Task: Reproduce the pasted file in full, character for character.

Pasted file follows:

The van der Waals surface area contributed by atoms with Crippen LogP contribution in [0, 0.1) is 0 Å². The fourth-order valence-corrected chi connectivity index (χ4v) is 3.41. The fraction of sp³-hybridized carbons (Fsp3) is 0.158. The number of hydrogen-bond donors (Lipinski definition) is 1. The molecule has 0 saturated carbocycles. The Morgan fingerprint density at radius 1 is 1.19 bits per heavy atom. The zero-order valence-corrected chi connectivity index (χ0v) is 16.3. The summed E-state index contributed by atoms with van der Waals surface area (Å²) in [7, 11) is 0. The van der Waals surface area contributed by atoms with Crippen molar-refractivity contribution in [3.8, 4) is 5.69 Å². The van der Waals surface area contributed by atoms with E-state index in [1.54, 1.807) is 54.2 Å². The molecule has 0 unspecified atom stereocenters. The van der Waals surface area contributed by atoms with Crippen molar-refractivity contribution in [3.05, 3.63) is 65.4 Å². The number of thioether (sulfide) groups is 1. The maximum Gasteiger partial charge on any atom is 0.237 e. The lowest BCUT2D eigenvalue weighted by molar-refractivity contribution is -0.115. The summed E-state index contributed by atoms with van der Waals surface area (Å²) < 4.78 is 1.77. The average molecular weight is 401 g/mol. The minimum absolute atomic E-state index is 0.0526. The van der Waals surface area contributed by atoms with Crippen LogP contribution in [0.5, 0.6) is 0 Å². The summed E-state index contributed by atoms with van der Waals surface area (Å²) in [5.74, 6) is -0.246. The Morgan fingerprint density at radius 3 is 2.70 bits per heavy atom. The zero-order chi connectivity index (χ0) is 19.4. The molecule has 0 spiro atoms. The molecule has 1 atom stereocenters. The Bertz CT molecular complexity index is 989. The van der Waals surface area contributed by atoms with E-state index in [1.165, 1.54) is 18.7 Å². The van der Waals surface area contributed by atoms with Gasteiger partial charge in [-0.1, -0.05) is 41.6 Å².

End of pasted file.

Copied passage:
The van der Waals surface area contributed by atoms with Crippen LogP contribution in [0, 0.1) is 0 Å². The fourth-order valence-corrected chi connectivity index (χ4v) is 3.41. The fraction of sp³-hybridized carbons (Fsp3) is 0.158. The number of hydrogen-bond donors (Lipinski definition) is 1. The molecule has 0 saturated carbocycles. The Morgan fingerprint density at radius 1 is 1.19 bits per heavy atom. The zero-order valence-corrected chi connectivity index (χ0v) is 16.3. The summed E-state index contributed by atoms with van der Waals surface area (Å²) in [7, 11) is 0. The van der Waals surface area contributed by atoms with Crippen molar-refractivity contribution in [3.8, 4) is 5.69 Å². The van der Waals surface area contributed by atoms with E-state index in [1.54, 1.807) is 54.2 Å². The molecule has 0 unspecified atom stereocenters. The van der Waals surface area contributed by atoms with Crippen molar-refractivity contribution in [3.05, 3.63) is 65.4 Å². The number of thioether (sulfide) groups is 1. The maximum Gasteiger partial charge on any atom is 0.237 e. The lowest BCUT2D eigenvalue weighted by molar-refractivity contribution is -0.115. The summed E-state index contributed by atoms with van der Waals surface area (Å²) < 4.78 is 1.77. The average molecular weight is 401 g/mol. The minimum absolute atomic E-state index is 0.0526. The van der Waals surface area contributed by atoms with Crippen LogP contribution in [0.5, 0.6) is 0 Å². The summed E-state index contributed by atoms with van der Waals surface area (Å²) in [5.74, 6) is -0.246. The Morgan fingerprint density at radius 3 is 2.70 bits per heavy atom. The zero-order chi connectivity index (χ0) is 19.4. The molecule has 0 spiro atoms. The molecule has 1 atom stereocenters. The Bertz CT molecular complexity index is 989. The van der Waals surface area contributed by atoms with E-state index in [1.165, 1.54) is 18.7 Å². The van der Waals surface area contributed by atoms with Gasteiger partial charge in [-0.1, -0.05) is 41.6 Å².